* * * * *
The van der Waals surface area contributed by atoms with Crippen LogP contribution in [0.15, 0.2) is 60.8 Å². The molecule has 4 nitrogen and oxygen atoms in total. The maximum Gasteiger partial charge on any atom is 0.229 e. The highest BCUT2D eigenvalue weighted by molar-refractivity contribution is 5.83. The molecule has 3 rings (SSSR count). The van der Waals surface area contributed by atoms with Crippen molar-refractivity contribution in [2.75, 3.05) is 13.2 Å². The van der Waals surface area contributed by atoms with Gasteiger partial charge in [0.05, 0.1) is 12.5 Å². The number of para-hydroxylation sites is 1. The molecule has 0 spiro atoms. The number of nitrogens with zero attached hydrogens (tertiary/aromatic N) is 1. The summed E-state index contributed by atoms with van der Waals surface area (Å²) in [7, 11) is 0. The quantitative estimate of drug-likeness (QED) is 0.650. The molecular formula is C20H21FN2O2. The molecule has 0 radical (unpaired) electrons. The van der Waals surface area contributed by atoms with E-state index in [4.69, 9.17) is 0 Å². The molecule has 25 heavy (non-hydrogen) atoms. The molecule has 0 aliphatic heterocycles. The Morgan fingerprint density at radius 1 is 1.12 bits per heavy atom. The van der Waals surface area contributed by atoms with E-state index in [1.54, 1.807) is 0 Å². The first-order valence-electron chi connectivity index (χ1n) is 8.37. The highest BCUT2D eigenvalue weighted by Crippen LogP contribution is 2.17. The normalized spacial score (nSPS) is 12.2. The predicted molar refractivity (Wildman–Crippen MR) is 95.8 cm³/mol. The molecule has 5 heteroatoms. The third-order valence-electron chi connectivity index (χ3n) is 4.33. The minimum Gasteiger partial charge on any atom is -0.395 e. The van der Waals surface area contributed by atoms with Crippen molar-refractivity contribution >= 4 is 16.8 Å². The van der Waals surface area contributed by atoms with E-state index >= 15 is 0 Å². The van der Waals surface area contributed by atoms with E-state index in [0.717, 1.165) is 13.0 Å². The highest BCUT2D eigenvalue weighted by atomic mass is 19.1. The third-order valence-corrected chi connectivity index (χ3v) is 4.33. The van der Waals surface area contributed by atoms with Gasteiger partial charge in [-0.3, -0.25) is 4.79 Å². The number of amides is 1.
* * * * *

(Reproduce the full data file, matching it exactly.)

The van der Waals surface area contributed by atoms with Crippen LogP contribution in [0.15, 0.2) is 60.8 Å². The molecule has 4 nitrogen and oxygen atoms in total. The maximum Gasteiger partial charge on any atom is 0.229 e. The highest BCUT2D eigenvalue weighted by molar-refractivity contribution is 5.83. The molecule has 3 rings (SSSR count). The van der Waals surface area contributed by atoms with Crippen molar-refractivity contribution in [2.75, 3.05) is 13.2 Å². The van der Waals surface area contributed by atoms with Gasteiger partial charge in [0.05, 0.1) is 12.5 Å². The number of para-hydroxylation sites is 1. The molecule has 0 spiro atoms. The number of nitrogens with zero attached hydrogens (tertiary/aromatic N) is 1. The summed E-state index contributed by atoms with van der Waals surface area (Å²) in [7, 11) is 0. The quantitative estimate of drug-likeness (QED) is 0.650. The molecular formula is C20H21FN2O2. The molecule has 0 radical (unpaired) electrons. The van der Waals surface area contributed by atoms with E-state index in [4.69, 9.17) is 0 Å². The molecule has 25 heavy (non-hydrogen) atoms. The molecule has 0 aliphatic heterocycles. The Morgan fingerprint density at radius 1 is 1.12 bits per heavy atom. The van der Waals surface area contributed by atoms with E-state index in [1.54, 1.807) is 0 Å². The first-order valence-electron chi connectivity index (χ1n) is 8.37. The highest BCUT2D eigenvalue weighted by Crippen LogP contribution is 2.17. The normalized spacial score (nSPS) is 12.2. The predicted molar refractivity (Wildman–Crippen MR) is 95.8 cm³/mol. The molecule has 5 heteroatoms. The third-order valence-electron chi connectivity index (χ3n) is 4.33. The minimum Gasteiger partial charge on any atom is -0.395 e. The van der Waals surface area contributed by atoms with Crippen molar-refractivity contribution >= 4 is 16.8 Å². The van der Waals surface area contributed by atoms with E-state index >= 15 is 0 Å². The van der Waals surface area contributed by atoms with E-state index in [0.717, 1.165) is 13.0 Å². The highest BCUT2D eigenvalue weighted by atomic mass is 19.1. The third-order valence-corrected chi connectivity index (χ3v) is 4.33. The van der Waals surface area contributed by atoms with Gasteiger partial charge in [-0.3, -0.25) is 4.79 Å². The number of amides is 1.